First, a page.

Religion and the Decline of Magic: Studies in Popular Beliefs in Sixteenth and Seventeenth Century England by Keith ThomasAstrology, witchcraft, magical healing, divination, ancient prophecies, ghosts, and fairies were taken very seriously by people at all social and economic levels in sixteenth- and seventeenth-century England. Helplessness in the face of disease and human disaster helped to perpetuate this belief in magic and the supernatural. As Keith Thomas shows, England during these years resembled in many ways todays underdeveloped areas. The English population was exceedingly liable to pain, sickness, and premature death; many were illiterate; epidemics such as the bubonic plague plowed through English towns, at times cutting the number of Londons inhabitants by a sixth; fire was a constant threat; the food supply was precarious; and for most diseases there was no effective medical remedy.
In this fascinating and detailed book, Keith Thomas shows how magic, like the medieval Church, offered an explanation for misfortune and a means of redress in times of adversity. The supernatural thus had its own practical utility in daily life. Some forms of magic were challenged by the Protestant Reformation, but only with the increased search for scientific explanation of the universe did the English people begin to abandon their recourse to the supernatural.
Science and technology have made us less vulnerable to some of the hazards which confronted the people of the past. Yet Religion and the Decline of Magic concludes that if magic is defined as the employment of ineffective techniques to allay anxiety when effective ones are not available, then we must recognize that no society will ever be free from it.
14. Witchcraft and Magic
Religion and the Decline of Magic, by Keith Thomas (1971)
By Mark Sheaves. Political and religious discord, disease, famine, fire, and death afflicted the lives of the English population between and While alcohol and tobacco provided an escape, Keith Thomas argues that astrology, magic, and religion offered all levels of society a way to make sense of human misfortune. Religion and the Decline of Magic provides a detailed account of how and why people practiced an eclectic systems of belief in early modern England. The transition from Catholicism to Protestantism, which stripped Christianity of its magical power to provide believers protection from misfortune, he argues, explains the boom in magical beliefs in the early sixteenth century. Yet the widespread use of non-religious magic before the Reformation tempers this conclusion. This balanced study offers explanations and arguments while also acknowledging their weaknesses.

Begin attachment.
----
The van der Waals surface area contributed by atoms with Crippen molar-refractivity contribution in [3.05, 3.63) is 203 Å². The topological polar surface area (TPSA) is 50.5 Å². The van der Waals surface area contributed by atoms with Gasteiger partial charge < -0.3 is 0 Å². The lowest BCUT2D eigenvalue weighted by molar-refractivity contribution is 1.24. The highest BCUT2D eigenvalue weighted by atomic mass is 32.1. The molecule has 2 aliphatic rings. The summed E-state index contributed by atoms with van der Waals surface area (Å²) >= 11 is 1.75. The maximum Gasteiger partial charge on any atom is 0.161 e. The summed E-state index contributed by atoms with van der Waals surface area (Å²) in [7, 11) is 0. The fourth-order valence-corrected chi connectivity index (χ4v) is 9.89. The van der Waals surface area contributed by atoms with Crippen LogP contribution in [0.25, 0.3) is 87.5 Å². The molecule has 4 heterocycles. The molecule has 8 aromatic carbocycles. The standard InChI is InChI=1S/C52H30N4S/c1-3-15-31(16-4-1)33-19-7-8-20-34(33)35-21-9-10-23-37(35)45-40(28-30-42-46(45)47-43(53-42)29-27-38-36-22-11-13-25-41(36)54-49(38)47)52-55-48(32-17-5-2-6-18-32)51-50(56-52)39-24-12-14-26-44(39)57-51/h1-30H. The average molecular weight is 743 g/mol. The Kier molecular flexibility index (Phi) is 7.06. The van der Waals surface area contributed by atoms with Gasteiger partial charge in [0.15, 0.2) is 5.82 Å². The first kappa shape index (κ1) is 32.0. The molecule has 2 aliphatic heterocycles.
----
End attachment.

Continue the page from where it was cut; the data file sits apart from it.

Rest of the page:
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This is a mighty big book! I don't remember when I started it
Welcome sign in sign up. The English historian Keith Thomas has revealed modes of thought and ways of life deeply strange to us, and he illustrates them with precise evidence. In his Religion and the Decline of Magic his subject is early modern England, roughly between and To keep at bay the misfortunes of the world, he followed the prayers framed for him in Latin, a language he did not understand, attributing a mechanical efficiency to their enunciation, heaping them up as if he could build a staircase to a capricious God, whom he hoped, one day, to see face to face. Keith Thomas has made a special study of magic and magical thinking. He sees that they were not quaint deviations from mainstream thought; they were not marginal to the early modern world, but intrinsic to it. Closely allied to religious sentiment and ritual expression, magic survived the Reformation, adapting its form.
This is a mighty big book! I don't remember when I started it I would generally read one chapter at a time, then read another book or two before reading the next Theory of whatever kind, whether it is a general set of theses about how Keith Thomas.